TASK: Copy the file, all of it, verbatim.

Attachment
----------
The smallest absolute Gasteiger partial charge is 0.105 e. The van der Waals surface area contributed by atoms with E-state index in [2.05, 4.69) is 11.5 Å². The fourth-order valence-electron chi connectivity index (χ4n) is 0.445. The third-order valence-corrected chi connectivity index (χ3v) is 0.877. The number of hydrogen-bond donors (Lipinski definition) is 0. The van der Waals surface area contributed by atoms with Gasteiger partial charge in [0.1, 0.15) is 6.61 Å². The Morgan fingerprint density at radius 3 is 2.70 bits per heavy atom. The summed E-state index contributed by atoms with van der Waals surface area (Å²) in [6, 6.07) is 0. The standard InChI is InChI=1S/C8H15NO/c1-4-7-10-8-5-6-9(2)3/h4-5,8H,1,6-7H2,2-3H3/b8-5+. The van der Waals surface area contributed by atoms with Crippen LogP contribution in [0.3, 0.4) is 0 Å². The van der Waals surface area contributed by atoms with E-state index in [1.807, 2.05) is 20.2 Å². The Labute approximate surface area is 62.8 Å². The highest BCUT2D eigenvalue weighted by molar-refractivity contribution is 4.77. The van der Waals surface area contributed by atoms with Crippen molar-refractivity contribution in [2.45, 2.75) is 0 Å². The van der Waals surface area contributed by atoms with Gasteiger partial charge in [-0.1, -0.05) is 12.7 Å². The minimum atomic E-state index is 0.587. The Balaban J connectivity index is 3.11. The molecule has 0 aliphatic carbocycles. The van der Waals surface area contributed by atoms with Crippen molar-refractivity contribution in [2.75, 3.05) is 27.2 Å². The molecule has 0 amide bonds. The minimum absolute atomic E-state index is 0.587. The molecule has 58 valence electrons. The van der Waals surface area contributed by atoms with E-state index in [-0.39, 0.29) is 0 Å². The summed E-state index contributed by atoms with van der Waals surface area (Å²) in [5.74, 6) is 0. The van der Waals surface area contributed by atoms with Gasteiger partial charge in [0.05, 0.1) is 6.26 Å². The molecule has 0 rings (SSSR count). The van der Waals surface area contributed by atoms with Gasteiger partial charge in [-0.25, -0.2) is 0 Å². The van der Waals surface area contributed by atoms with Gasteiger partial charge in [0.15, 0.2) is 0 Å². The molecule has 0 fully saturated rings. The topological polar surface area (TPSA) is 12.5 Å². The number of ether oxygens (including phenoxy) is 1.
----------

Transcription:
The smallest absolute Gasteiger partial charge is 0.105 e. The van der Waals surface area contributed by atoms with E-state index in [2.05, 4.69) is 11.5 Å². The fourth-order valence-electron chi connectivity index (χ4n) is 0.445. The third-order valence-corrected chi connectivity index (χ3v) is 0.877. The number of hydrogen-bond donors (Lipinski definition) is 0. The van der Waals surface area contributed by atoms with Gasteiger partial charge in [0.1, 0.15) is 6.61 Å². The Morgan fingerprint density at radius 3 is 2.70 bits per heavy atom. The summed E-state index contributed by atoms with van der Waals surface area (Å²) in [6, 6.07) is 0. The standard InChI is InChI=1S/C8H15NO/c1-4-7-10-8-5-6-9(2)3/h4-5,8H,1,6-7H2,2-3H3/b8-5+. The van der Waals surface area contributed by atoms with Crippen LogP contribution in [0.3, 0.4) is 0 Å². The van der Waals surface area contributed by atoms with E-state index in [1.807, 2.05) is 20.2 Å². The Labute approximate surface area is 62.8 Å². The highest BCUT2D eigenvalue weighted by molar-refractivity contribution is 4.77. The van der Waals surface area contributed by atoms with Crippen molar-refractivity contribution in [2.45, 2.75) is 0 Å². The van der Waals surface area contributed by atoms with Gasteiger partial charge in [-0.1, -0.05) is 12.7 Å². The minimum atomic E-state index is 0.587. The Balaban J connectivity index is 3.11. The molecule has 0 aliphatic carbocycles. The van der Waals surface area contributed by atoms with Crippen molar-refractivity contribution in [2.75, 3.05) is 27.2 Å². The molecule has 0 amide bonds. The minimum absolute atomic E-state index is 0.587. The molecule has 58 valence electrons. The van der Waals surface area contributed by atoms with E-state index in [-0.39, 0.29) is 0 Å². The summed E-state index contributed by atoms with van der Waals surface area (Å²) in [5.74, 6) is 0. The van der Waals surface area contributed by atoms with Gasteiger partial charge in [0.05, 0.1) is 6.26 Å². The molecule has 0 rings (SSSR count). The van der Waals surface area contributed by atoms with Gasteiger partial charge in [-0.25, -0.2) is 0 Å². The van der Waals surface area contributed by atoms with Gasteiger partial charge in [0.15, 0.2) is 0 Å². The molecule has 0 fully saturated rings. The topological polar surface area (TPSA) is 12.5 Å². The number of ether oxygens (including phenoxy) is 1.